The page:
Most Baby Boomers now need glasses to read almost anything. My big thrill with my e-reader was that I could pump up the type to a place where I didn’t need my glasses. Downside? Only a paragraph per page. Along with diminished eyesight, receding hairlines, and other body parts that always worked better, now we have to worry about declining taste buds. We have about 10,000 taste buds as adults, we lose some, and the ones that remain grow less sensitive (unless your my aunt reacting to spicy food). And more bad news, your sense of smell also diminishes, for some people with sinus issues, as early as age 50.
So what? According to this article in the Miami Herald “ When food becomes less appealing, seniors tend to eat smaller meals or skip them altogether. They begin to lose weight, which can lead to frailty.
“Since it doesn’t happen overnight, it’s not always noticeable at first,” says Dr. Kent Holtorf, who specializes in age-management medicine at The Holtorf Medical Center in San Francisco. “Usually, if they talk about it when they come in, they’ll mention it as a secondary symptom.”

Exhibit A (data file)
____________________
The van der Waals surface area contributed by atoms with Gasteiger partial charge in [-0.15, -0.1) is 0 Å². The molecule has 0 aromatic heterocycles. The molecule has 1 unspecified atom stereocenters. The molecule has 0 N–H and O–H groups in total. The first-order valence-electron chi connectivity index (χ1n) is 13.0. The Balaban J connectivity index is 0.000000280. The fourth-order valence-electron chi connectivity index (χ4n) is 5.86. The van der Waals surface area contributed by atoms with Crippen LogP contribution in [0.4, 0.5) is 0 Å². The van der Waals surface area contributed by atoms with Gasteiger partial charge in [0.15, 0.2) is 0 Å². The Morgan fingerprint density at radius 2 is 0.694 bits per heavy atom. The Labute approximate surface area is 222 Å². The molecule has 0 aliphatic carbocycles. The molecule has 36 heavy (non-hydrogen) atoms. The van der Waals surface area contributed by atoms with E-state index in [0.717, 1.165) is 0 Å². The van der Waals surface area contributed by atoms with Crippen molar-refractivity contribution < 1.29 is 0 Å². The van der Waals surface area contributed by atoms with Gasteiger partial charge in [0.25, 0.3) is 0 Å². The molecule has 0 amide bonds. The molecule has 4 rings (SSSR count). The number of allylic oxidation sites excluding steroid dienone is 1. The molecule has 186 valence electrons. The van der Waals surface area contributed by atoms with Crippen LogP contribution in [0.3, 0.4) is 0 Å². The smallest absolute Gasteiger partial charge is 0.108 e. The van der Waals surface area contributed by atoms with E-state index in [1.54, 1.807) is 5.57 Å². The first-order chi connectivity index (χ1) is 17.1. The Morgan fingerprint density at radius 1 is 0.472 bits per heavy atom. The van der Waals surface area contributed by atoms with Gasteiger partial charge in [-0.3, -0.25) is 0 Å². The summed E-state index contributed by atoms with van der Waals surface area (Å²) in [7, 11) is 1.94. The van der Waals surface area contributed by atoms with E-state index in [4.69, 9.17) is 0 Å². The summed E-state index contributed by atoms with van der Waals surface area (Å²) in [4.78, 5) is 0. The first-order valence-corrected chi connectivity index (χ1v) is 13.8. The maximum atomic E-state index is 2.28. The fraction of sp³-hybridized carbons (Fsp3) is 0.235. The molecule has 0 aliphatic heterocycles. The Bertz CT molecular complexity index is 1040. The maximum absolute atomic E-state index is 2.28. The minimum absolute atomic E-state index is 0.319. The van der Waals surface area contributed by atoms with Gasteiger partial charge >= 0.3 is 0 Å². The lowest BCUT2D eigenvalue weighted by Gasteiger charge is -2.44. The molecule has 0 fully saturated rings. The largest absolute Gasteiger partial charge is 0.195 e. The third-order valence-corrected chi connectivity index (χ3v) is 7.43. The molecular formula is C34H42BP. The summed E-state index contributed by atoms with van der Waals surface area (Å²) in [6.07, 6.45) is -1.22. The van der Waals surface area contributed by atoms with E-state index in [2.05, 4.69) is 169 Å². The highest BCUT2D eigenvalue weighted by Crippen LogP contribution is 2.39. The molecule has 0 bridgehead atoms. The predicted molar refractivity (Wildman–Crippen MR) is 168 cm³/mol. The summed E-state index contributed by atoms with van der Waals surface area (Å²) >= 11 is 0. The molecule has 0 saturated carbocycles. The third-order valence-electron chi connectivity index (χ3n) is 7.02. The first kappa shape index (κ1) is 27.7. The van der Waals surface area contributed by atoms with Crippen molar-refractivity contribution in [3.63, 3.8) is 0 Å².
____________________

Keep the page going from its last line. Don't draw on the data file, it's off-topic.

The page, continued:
Among the factors that exacerbate the loss of taste perception are smoking, neurological diseases such as Alzheimer’s and Parkinson’s and medications including antibiotics, chemotherapy drugs and some arthritis remedies. Dietary restrictions to deal with hypertension and diabetes further complicate meal prep.”
What to do?
- Add flavor. Using any kinds of herbs and spices will always help even if it’s as simple as a few grinds of pepper. Many spices, like turmeric, ginger, and cinnamon have other holistic healing benefits in addition to adding flavor.
- Lemon or lime juice adds a nice acidic touch, as will flavored vinegars, like balsamic. When you watch chefs at work, they’re always adding something acidic. Try it. I make almost all my salad dressing with lemon juice instead of (or along with) vinegar.
- I personally don’t have issues with salt, but if you do, try a salt substitute like Mrs Dash, or Jane’s Krazy Mixed Up Salt (which does have salt mixed with other seasonings).
- When my aunt isn’t around, a dash of hot sauce or sriracha (if you don’t know about this, check it out, Asian section of the grocery), goes a long way.
- If I’m wearing my locavore hat, fresh, local and seasonal always tastes better that out of season and flavorless.
- Don’t forget that setting a nice table, and plating the food well always helps.
What other ideas do you have to make meals more appetizing?
Check out this week’s Blogging Boomers Carnival. Great cat photo for you feline lovers out there.